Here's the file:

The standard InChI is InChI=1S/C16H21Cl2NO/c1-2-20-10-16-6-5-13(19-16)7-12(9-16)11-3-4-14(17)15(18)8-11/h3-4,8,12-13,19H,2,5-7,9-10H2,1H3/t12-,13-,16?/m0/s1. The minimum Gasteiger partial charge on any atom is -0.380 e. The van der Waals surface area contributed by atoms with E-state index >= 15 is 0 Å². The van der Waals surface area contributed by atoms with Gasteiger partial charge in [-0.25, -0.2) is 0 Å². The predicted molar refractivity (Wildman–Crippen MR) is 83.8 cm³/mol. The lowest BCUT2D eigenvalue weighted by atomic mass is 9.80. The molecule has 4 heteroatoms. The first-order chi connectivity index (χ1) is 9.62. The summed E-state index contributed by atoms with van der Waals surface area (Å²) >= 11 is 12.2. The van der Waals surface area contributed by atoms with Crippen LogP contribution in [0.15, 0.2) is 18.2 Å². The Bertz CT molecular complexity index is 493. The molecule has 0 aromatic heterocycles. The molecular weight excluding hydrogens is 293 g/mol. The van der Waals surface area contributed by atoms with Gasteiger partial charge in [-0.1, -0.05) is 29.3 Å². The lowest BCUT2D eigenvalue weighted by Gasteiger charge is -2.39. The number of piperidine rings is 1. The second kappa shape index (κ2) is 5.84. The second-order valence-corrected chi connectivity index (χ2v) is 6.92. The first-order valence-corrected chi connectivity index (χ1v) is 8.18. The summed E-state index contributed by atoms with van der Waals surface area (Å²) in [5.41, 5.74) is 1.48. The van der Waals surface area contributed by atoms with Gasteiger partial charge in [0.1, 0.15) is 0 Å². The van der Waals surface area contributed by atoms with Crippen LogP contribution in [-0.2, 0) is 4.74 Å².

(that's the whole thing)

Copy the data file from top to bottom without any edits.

The standard InChI is InChI=1S/C16H21Cl2NO/c1-2-20-10-16-6-5-13(19-16)7-12(9-16)11-3-4-14(17)15(18)8-11/h3-4,8,12-13,19H,2,5-7,9-10H2,1H3/t12-,13-,16?/m0/s1. The minimum Gasteiger partial charge on any atom is -0.380 e. The van der Waals surface area contributed by atoms with E-state index >= 15 is 0 Å². The van der Waals surface area contributed by atoms with Gasteiger partial charge in [-0.25, -0.2) is 0 Å². The predicted molar refractivity (Wildman–Crippen MR) is 83.8 cm³/mol. The lowest BCUT2D eigenvalue weighted by atomic mass is 9.80. The molecule has 4 heteroatoms. The first-order chi connectivity index (χ1) is 9.62. The summed E-state index contributed by atoms with van der Waals surface area (Å²) >= 11 is 12.2. The van der Waals surface area contributed by atoms with Crippen LogP contribution in [0.15, 0.2) is 18.2 Å². The Bertz CT molecular complexity index is 493. The molecule has 0 aromatic heterocycles. The molecular weight excluding hydrogens is 293 g/mol. The van der Waals surface area contributed by atoms with Gasteiger partial charge in [-0.1, -0.05) is 29.3 Å². The lowest BCUT2D eigenvalue weighted by Gasteiger charge is -2.39. The number of piperidine rings is 1. The second kappa shape index (κ2) is 5.84. The second-order valence-corrected chi connectivity index (χ2v) is 6.92. The first-order valence-corrected chi connectivity index (χ1v) is 8.18. The summed E-state index contributed by atoms with van der Waals surface area (Å²) in [5.41, 5.74) is 1.48. The van der Waals surface area contributed by atoms with Gasteiger partial charge in [0.1, 0.15) is 0 Å². The van der Waals surface area contributed by atoms with Crippen LogP contribution in [-0.2, 0) is 4.74 Å².